Does the Fed’s announcement this week that it will accelerate the tapering of its bond-buying program, and the fact that it has penciled in three rate hikes in 2022 mean it’s now reaching for the punch bowl? The Fed is reacting, but still clearly behind the curve—note the surprise overnight rate hike by the Bank of England. And technically, reducing bond purchases is still adding liquidity. The question is when will investors realize that the Fed is quietly trying to remove the punch bowl without getting blamed for the hangover. And unfortunately, that’s a battle the Fed has almost always lost in the past.
If you’re so nervous, then why are you still 75% invested in stocks? We made a high-cash mistake during the tech bubble of the late ‘90s by being too defensive too early. In the end, our clients didn’t regret that, but we could have taken better advantage of that aging bull market. So this time we have followed a “benefit-of-doubt” approach. That means a defensive strategy in stock selection and sector allocation, with a comfortable cash reserve that allows sleeping at night.
But we do have one foot in the door and are closely watching the tools we’ve developed to help identify when the final top is in place. Those tools include our Gorilla Index of big-cap momentum stocks, our Housing Bellwether Index that proved so valuable at the 2007 market peak, and our Canary-in-the-Coal-Mine Index to monitor speculative stocks. That index, which is already sending a warning signal, is a composite of 20 of the more speculative stocks in today’s market that are driven very often more by hype than fundamentals.
And of that 75% allocation, 12% is in gold stocks, which I think represent a defensive hedge today, and we also have a position in international stocks, which I think are more defensive than the U.S. market today. And there are even more important steps that we’ve taken, both in sector allocation and in what we’ve chosen not to own, that have made our portfolio the equivalent of probably 50% invested or less.
Please explain how 75% exposure to stocks can be the equivalent of 50%. We have significantly reduced exposure to technology and consumer discretionary sectors compared to the S&P, and increased exposure to more defensive sectors, including 12% in healthcare and 8% in staples, plus 9% in energy stocks, which is characteristically a late-stage bull market sector. In addition, we have 7% in an international fund. On recent down days, our accounts have fallen less than one-half the S&P, so we know our exposure is more limited than allocation alone suggests.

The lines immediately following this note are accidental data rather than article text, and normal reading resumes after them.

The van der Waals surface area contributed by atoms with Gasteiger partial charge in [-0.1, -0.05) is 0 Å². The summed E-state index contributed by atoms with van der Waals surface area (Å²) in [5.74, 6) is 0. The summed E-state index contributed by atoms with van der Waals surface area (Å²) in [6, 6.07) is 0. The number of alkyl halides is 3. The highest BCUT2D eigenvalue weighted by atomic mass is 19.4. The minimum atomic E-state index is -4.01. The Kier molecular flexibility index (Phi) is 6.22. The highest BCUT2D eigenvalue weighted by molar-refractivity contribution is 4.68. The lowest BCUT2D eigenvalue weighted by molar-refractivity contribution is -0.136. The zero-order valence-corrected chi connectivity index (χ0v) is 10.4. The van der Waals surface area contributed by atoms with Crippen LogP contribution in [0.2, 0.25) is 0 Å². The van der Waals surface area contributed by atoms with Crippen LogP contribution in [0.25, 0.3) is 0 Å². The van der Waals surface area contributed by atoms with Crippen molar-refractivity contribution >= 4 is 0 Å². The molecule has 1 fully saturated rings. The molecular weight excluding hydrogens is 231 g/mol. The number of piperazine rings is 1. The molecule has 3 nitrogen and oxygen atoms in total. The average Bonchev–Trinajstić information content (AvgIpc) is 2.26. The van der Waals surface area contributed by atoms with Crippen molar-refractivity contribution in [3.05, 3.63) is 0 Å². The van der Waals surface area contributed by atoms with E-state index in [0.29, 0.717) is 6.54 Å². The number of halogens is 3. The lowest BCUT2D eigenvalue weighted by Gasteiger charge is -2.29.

What are smart sectors to be in right now? One of the most important things to know today is what not to be invested in. Avoid those areas that might have potential bubble consequences. And as popular as it is investing in the real-estate sector and extrapolating the strength in real-estate into the future, it’s an area in the market that I just don’t want to have our clients positioned.
In addition, we have reduced allocation in big-cap momentum stocks. We’re not completely avoiding those “gorillas”: We have a position in
that is up tenfold from where we entered it, after the bottom in 2009. But we have reduced allocation in that. And I will continue to reduce allocations in the biggest-cap momentum stocks. Those are selling at valuations somewhere north of 30, and many are quite a bit higher than that.
And of course, stay out of the speculative arena. I think that’s where a lot of the young investors are trading today, in the new areas of IPOs, the hot story stocks. Those are the ones that, as the door closes, there’s going to be little or no opportunity to get out.
Where are you overweight? We are overweight in some of the more classic inflation sectors like energy, materials, and industrials. We also like the stocks that are going to benefit from a potential increase in interest rates. The trick there is buying those that are going to benefit from rising interest rates without having exposure to the real-estate market.
Yes, stocks you’ve said you like in this environment include
Bank of New York Mellon,
What are some key attributes you’re looking for at the company level? When you get down into individual stock selection, ask yourself, what does the balance sheet of this company look like? And what is their pricing ability? In other words, buy the stocks that have a strong balance sheet rather than the strongest earnings projections. And also buy those that, if [inflation does] continue to go up, can pass the prices along to customers without a loss of revenue.